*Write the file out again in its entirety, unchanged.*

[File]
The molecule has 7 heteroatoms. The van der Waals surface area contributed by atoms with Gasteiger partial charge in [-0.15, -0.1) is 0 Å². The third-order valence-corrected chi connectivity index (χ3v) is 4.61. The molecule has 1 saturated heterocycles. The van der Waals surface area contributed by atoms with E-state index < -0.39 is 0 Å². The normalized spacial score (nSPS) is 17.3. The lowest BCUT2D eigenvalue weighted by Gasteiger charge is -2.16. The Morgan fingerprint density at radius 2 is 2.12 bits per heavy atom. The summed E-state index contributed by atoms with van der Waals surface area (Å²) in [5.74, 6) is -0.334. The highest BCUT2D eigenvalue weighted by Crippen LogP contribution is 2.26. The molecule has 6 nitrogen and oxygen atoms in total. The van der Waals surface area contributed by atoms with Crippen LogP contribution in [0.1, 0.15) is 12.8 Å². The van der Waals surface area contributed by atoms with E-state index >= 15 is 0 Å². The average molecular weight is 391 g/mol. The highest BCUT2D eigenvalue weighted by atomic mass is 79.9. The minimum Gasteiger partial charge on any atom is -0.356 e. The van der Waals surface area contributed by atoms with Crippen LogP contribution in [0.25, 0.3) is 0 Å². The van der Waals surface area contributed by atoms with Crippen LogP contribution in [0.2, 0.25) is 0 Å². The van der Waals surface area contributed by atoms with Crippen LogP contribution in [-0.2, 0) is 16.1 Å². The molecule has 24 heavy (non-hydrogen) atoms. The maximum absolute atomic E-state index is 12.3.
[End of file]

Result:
The molecule has 7 heteroatoms. The van der Waals surface area contributed by atoms with Gasteiger partial charge in [-0.15, -0.1) is 0 Å². The third-order valence-corrected chi connectivity index (χ3v) is 4.61. The molecule has 1 saturated heterocycles. The van der Waals surface area contributed by atoms with E-state index < -0.39 is 0 Å². The normalized spacial score (nSPS) is 17.3. The lowest BCUT2D eigenvalue weighted by Gasteiger charge is -2.16. The Morgan fingerprint density at radius 2 is 2.12 bits per heavy atom. The summed E-state index contributed by atoms with van der Waals surface area (Å²) in [5.74, 6) is -0.334. The highest BCUT2D eigenvalue weighted by Crippen LogP contribution is 2.26. The molecule has 6 nitrogen and oxygen atoms in total. The van der Waals surface area contributed by atoms with Crippen LogP contribution in [0.1, 0.15) is 12.8 Å². The van der Waals surface area contributed by atoms with E-state index >= 15 is 0 Å². The average molecular weight is 391 g/mol. The highest BCUT2D eigenvalue weighted by atomic mass is 79.9. The minimum Gasteiger partial charge on any atom is -0.356 e. The van der Waals surface area contributed by atoms with Crippen LogP contribution in [0.25, 0.3) is 0 Å². The van der Waals surface area contributed by atoms with Crippen LogP contribution in [0.2, 0.25) is 0 Å². The van der Waals surface area contributed by atoms with Crippen LogP contribution in [-0.2, 0) is 16.1 Å². The molecule has 24 heavy (non-hydrogen) atoms. The maximum absolute atomic E-state index is 12.3.